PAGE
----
“Story is a way of language in which everything and everyone is organically related,” writes Eugene Peterson in his most recent The Pastor, A Memoir “Every step an arrival”. Story is exactly how Peterson finds his voice in relating to any and all of us, whether on pastoral call or congregational laity.
Reading Peterson’s The Pastor this summer on sabbatical in Panama, I am moved to the heart of what it means to be pastor as call and pastoral as witness. Peterson fills this volume with classic style and prose reflecting The Message, as only he can do, while retelling stories of his childhood joys & conflicts, his mother as itinerant preacher and pastor, his father as butcher, relationships to aunts and uncles, his college years, various jobs, getting married, planting a church, starting a young family, receiving a call to pastoral ministry and the various lessons learned in the community of his congregation.
Apart from well crafted and elaborate story telling Peterson’s memoirs is filled with honesty, openly made mistakes and, as he puts it, “finding my way as a pastor.” He admits, “As I look back on a lifetime in the pastoral vocation what I remember most is a kind of messiness: a lot of stumbling around, fumbling the ball, losing my way, and then finding it again. It is amazing now that anything came of it.” His stories are mixed with emotional recollections, interesting characters in his congregation, conversations we can all relate to, grief, sorrows, lessons learned by helping the addicted and even learning to accept his pastoral call. His stories include a bit of messiness in the lessons he learned. He openly stumbles his way through his 30 plus years of pastoral vocation along the journey.
Peterson is real, yet, in his vulnerable recall of pastoral work, he lays a foundation for ministry as vocation, which works as a tutorial primer for anyone willing to listen. He guides the reader into how to humbly serve in the church, rather than seek popularity, desire a larger congregation “somewhere else”, or lose focus on our pastoral responsibility. He encourages a “long obedience in the same direction”, a humble work of grace, and learning to enjoy the messiness of ministry between Sundays. His stories teach us how to bridge the working culture together with Christ, the church and community with a simple focus on worship, family, baptism, Eucharist and community. I thoroughly enjoyed Eugene Peterson’s The Pastor, and recommend it as a reminder of God’s calling.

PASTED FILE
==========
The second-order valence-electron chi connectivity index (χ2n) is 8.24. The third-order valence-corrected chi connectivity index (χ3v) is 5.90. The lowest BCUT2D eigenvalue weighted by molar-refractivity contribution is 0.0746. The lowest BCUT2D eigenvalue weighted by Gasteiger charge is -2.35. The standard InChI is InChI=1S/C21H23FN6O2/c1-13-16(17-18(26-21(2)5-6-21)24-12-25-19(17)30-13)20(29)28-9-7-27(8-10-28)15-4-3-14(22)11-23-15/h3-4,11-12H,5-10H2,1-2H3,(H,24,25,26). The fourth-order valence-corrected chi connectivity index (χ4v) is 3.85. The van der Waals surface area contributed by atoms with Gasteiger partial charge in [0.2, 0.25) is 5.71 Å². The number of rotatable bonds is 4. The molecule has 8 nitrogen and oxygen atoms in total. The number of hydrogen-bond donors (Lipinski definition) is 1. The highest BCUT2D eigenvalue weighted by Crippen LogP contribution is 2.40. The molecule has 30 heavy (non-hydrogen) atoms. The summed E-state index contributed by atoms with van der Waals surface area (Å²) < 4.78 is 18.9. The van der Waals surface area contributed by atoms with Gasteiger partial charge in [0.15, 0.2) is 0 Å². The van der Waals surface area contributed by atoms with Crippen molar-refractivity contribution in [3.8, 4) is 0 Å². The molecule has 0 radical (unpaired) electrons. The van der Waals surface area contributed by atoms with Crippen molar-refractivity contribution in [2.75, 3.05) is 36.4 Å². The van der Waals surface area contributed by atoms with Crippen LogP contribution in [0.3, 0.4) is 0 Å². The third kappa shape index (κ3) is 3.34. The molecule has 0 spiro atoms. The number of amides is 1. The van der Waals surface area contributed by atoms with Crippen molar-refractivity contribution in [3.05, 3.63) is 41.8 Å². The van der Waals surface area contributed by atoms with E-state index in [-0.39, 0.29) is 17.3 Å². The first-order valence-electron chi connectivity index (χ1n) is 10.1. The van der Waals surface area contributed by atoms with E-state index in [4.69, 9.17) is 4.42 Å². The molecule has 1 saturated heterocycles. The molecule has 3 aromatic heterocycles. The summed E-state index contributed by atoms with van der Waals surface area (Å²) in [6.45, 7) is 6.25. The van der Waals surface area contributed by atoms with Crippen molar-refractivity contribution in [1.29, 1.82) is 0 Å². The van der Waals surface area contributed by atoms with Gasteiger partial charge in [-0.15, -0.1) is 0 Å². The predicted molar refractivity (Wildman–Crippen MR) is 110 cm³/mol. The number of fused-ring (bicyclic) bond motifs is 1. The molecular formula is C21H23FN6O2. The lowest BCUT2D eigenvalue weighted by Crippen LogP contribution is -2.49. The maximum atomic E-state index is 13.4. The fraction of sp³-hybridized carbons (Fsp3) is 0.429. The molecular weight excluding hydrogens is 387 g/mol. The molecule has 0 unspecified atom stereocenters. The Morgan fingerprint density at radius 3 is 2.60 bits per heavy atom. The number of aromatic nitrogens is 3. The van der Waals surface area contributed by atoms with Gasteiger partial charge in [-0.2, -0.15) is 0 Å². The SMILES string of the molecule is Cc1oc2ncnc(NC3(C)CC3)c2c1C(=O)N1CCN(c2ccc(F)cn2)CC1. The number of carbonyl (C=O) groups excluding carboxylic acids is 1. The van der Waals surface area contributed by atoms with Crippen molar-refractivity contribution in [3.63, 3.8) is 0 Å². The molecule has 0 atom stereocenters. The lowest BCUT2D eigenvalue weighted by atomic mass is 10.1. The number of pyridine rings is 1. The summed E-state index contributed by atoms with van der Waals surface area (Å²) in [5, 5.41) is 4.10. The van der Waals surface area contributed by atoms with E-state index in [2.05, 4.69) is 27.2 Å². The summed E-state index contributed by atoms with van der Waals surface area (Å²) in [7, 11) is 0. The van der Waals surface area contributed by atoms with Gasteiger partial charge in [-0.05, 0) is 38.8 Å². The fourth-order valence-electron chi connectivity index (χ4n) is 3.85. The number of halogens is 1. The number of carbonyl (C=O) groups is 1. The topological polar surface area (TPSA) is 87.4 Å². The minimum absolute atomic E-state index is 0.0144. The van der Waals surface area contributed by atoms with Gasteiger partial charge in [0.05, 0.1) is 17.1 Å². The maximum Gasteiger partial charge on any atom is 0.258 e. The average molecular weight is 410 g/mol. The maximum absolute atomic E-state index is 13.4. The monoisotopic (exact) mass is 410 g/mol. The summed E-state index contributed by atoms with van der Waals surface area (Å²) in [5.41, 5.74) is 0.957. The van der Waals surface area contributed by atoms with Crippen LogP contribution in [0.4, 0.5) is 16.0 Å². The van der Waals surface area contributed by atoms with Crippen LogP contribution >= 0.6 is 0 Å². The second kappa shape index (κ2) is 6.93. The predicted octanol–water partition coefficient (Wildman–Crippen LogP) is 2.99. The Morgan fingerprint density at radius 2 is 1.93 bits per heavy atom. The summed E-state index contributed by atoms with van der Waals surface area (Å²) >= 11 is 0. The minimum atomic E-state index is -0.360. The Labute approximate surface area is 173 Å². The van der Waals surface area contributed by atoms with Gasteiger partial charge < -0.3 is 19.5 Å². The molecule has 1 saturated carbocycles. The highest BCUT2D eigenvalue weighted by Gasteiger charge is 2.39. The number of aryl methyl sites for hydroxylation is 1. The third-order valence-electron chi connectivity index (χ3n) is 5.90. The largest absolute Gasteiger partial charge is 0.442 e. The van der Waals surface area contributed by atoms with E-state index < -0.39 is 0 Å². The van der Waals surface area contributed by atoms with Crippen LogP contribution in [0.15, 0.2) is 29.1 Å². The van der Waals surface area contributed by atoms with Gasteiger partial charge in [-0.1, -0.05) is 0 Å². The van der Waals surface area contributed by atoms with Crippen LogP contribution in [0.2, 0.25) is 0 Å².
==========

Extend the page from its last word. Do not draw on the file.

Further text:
One of the most compelling chapters, for me, is late in the book. Peterson writes of visiting a Benedictine Monastery with his wife once in New Mexico. Upon walking through the cemetery on the way to the chapel, they noticed an open grave site prepared for a casket. They asked the hosting monk what the site was prepared for, “Did a brother die?” The monk replied, “No, this grave site is for the next one.” They remind themselves that they are already dead. Peterson finishes this chapter with a reminder that the pastor’s role is to learn to not draw meaningless attention to oneself, rather than keep the focus of the church on the Lord. I am learning to die everyday here on sabbatical in Panama, and pray that this “learning to die” is a way for me to continue a life well lived into the next ministry calling that the Lord will place me.
I am fully God’s child, and learning to be dead to this world, only to be fully alive in Christ.